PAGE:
The simplest solution is to neutralize the acidic effluent using an alkaline medium, such as hydrated lime. But such a process would generate mountains of sludge - about 500 tonnes a day in a plant like the TTPL - the storage and disposal of which would become unmanageable. The second option, called the acid recovery process, is to crystallise the ferrous sulphate (known as copperas) from the effluent, re-concentrate the remaining acid and re-use it in the production process. But this requires a lot of energy to evaporate water while re-concentrating the acid, and the acid so recovered would be about three and a half times more expensive than the virgin acid that the TTPL produces now by burning imported sulphur. This process, too, would produce large quantities of solid wastes. The third alternative is to convert the effluent into some other non-toxic form that could be of use in other industrial applications, similar to what the TSL had done for years before it closed down. The TSL process converted the effluent into a range of inorganic sulphates that were used in the purification of other industrial effluents and domestic sewage.
1.3 Effluent disposal from TTPL -COMAPS study
A programme on Coastal Ocean Monitoring and Prediction Systems (COMAPS) is being operated since 1991 by the Department of Ocean Development (MoES) in close co-operation with the Ministry of Environment and Forests for systematic monitoring of levels of pollutants along the selected regions of India’s coastline. The main objective of the programme is to constantly assess the health of India marine environment and indicate areas that need immediate and long term remedial action. Data on nearly 25 environmental parameters are being collected at 77 locations with the help of 11 R&D institutions in the 0 -25 km sector of the coastline of the country. Parameters and locations of monitoring marine pollution were selected on the basis of (a) location of industries (b) ecologically sensitive areas and © location of urban establishments and d) based on earlier base line survey.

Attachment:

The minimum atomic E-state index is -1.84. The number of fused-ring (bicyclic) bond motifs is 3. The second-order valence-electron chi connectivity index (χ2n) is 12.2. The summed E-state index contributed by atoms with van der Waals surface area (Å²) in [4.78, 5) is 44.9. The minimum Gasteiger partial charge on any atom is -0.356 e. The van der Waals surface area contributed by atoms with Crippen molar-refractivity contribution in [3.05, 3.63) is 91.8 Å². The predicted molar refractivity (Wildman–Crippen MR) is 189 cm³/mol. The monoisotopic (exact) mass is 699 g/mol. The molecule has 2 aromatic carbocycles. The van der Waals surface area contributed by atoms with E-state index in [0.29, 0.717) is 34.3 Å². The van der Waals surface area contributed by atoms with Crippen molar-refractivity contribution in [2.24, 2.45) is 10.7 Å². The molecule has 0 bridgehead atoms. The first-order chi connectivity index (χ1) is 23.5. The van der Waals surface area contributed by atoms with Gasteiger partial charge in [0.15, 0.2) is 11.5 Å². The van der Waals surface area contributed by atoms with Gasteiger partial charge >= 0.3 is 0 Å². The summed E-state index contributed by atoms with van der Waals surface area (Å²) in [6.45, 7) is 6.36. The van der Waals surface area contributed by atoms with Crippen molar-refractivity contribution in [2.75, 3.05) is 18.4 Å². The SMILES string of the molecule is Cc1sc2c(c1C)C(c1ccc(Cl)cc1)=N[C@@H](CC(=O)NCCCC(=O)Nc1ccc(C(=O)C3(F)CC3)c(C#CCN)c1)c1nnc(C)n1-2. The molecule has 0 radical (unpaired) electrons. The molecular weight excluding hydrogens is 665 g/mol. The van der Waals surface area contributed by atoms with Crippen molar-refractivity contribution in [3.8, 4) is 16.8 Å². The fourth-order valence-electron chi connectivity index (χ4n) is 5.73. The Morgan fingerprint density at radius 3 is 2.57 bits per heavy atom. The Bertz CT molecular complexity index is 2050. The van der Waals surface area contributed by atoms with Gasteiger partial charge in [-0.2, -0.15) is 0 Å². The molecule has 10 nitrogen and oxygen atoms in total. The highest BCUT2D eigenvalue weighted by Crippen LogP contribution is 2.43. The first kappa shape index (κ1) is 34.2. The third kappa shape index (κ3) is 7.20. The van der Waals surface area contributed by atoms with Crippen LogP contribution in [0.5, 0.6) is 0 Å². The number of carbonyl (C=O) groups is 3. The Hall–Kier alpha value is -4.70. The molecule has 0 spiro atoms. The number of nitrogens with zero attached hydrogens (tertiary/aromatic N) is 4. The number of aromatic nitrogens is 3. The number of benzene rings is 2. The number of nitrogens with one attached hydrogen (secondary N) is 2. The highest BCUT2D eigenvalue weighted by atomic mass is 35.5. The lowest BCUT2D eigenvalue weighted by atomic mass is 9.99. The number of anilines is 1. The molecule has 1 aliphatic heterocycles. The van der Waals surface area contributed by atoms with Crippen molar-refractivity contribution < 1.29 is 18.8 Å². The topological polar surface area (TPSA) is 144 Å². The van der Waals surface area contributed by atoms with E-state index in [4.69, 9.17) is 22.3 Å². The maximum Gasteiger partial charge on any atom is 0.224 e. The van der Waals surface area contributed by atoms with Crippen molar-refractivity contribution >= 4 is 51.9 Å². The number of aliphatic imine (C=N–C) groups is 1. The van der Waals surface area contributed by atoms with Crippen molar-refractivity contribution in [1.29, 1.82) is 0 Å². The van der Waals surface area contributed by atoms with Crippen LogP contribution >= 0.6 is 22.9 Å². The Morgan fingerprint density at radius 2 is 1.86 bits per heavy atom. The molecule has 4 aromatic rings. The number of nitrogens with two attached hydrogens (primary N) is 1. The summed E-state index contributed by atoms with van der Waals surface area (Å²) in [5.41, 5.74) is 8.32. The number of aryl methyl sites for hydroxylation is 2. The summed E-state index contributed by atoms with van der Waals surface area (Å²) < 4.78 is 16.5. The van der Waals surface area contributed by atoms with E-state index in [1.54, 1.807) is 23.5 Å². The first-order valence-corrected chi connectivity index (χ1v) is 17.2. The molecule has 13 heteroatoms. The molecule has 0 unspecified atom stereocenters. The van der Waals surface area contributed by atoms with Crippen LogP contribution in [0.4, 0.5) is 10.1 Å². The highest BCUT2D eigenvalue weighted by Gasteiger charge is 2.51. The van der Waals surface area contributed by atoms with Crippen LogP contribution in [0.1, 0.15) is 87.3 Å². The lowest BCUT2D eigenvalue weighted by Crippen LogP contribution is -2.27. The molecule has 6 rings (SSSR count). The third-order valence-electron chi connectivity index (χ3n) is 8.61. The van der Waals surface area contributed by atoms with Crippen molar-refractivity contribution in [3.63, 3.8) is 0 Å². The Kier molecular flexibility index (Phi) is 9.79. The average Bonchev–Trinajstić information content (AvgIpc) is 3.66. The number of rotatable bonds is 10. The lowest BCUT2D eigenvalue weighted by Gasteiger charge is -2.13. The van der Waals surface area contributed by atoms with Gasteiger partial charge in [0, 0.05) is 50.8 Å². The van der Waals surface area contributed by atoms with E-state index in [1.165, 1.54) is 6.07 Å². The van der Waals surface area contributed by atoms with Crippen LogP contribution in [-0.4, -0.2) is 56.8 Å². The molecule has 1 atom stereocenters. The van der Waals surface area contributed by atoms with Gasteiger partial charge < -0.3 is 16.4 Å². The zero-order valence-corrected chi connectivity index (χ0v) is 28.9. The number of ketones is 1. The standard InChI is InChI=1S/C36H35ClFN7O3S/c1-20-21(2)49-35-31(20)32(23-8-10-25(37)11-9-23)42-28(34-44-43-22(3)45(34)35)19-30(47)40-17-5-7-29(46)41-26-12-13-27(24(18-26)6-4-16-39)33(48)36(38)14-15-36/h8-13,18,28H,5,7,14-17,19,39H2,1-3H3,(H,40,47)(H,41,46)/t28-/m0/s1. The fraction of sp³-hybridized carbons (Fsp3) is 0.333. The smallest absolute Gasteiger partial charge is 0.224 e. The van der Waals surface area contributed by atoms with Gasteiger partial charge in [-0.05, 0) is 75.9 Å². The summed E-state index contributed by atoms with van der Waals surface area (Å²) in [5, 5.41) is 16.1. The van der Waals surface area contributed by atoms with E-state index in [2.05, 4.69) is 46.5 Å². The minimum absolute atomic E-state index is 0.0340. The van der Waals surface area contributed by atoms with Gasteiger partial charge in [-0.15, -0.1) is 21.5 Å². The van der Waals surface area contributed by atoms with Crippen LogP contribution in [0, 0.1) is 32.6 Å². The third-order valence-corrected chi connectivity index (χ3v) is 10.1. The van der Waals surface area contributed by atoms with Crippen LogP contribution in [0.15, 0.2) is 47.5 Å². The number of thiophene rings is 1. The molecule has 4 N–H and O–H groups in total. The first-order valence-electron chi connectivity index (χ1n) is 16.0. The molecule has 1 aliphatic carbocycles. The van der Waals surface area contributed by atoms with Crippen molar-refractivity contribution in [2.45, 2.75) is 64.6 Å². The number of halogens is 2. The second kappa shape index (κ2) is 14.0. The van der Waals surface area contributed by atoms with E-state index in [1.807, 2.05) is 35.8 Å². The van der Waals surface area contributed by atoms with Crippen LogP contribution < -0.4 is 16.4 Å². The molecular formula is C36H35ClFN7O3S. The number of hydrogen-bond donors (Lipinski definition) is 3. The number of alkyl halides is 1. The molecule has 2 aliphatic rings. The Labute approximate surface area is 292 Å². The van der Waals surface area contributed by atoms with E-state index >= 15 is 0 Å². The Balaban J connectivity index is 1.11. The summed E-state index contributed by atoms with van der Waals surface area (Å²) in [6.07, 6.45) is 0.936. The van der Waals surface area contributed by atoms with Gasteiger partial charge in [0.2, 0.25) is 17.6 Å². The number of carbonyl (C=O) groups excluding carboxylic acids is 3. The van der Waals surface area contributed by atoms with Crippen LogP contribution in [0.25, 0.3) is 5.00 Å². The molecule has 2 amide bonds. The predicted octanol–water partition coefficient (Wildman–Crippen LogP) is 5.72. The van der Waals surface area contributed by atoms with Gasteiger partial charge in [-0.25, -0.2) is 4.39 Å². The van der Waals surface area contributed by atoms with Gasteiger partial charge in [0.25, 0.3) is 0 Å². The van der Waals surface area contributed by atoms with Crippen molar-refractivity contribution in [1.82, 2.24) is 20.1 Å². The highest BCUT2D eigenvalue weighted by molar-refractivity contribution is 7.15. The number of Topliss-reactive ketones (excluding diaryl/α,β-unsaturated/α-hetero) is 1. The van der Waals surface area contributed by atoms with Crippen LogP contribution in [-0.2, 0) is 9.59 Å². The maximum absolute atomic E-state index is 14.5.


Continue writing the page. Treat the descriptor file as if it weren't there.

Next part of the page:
Traditionally coastal areas of ocean have been used for the disposal of domestic and industrial effluents from times immemorial. As the quantity of effluents being discharged into the sea is increasing day by day, its impacts on the marine environment been considered as a hot topic for research and development. A good number of research work has been done in this field.A summary of available literatures related to this present study are mentioned below
Richard C. Baldwet al in 1970 conducted a mathematical model for dispersion of a heated effluent from an ocean outfall near Huntington Beach, California . Input parameters include atmospheric and oceanic conditions and discharge characteristics. The model solves the steady-state, two-dimensional differential equation for non-conservative diffusion of heat in a moving fluidThe solution is calibrated and verified using data from surveys conducted at the Southern California Edison Company power plant at Huntington Beach, California. Temperature fields predicted by the model are compared with the actual fields for seven different surveys. These comparisons indicate that the model can be used to predict the large scale influence of the outfall on the local oceanic environment.
Steven F. Railsback et al in April 1991 had conducted a numerical modelling study by comparing mixing characteristics of the existing surface wastewater discharge and a proposed submerged wastewater outfall at McMurdo Station, Antarctica . The wastewater is a combination of sanitary sewage and brine from a desalination plant. Dispersion from a proposed submerged (15 m-deep) outfall was simulated using the CORMIX1 computer model. The mixing characteristics of the surface discharge were estimated from visual observations and a conceptual analysis. The wastewater was found to be less dense than ambient seawater. From the submerged outfall, the effluent is predicted to be diluted by ratios ranging from 80:1 to 450:1 between the point of discharge and the point where the effluent plume begins to spread out underneath the sea ice. The variation in dilution depends mostly on tidal current speed, and dilution of the wastewater with desalinator brine is predicted to provide only minor reductions in concentrations of the effluent. The heat content of the discharge plume from a submerged outfall is expected to cause at least partial melting of the sea ice from underneath. A surface discharge provides much less mixing with ambient water before the effluent spreads along tidal cracks and underneath the sea ice. The submerged discharge is expected to confine settleable wastewater solids to a benthic area near the outfall, but a surface discharge allows solids to settle over a wider area.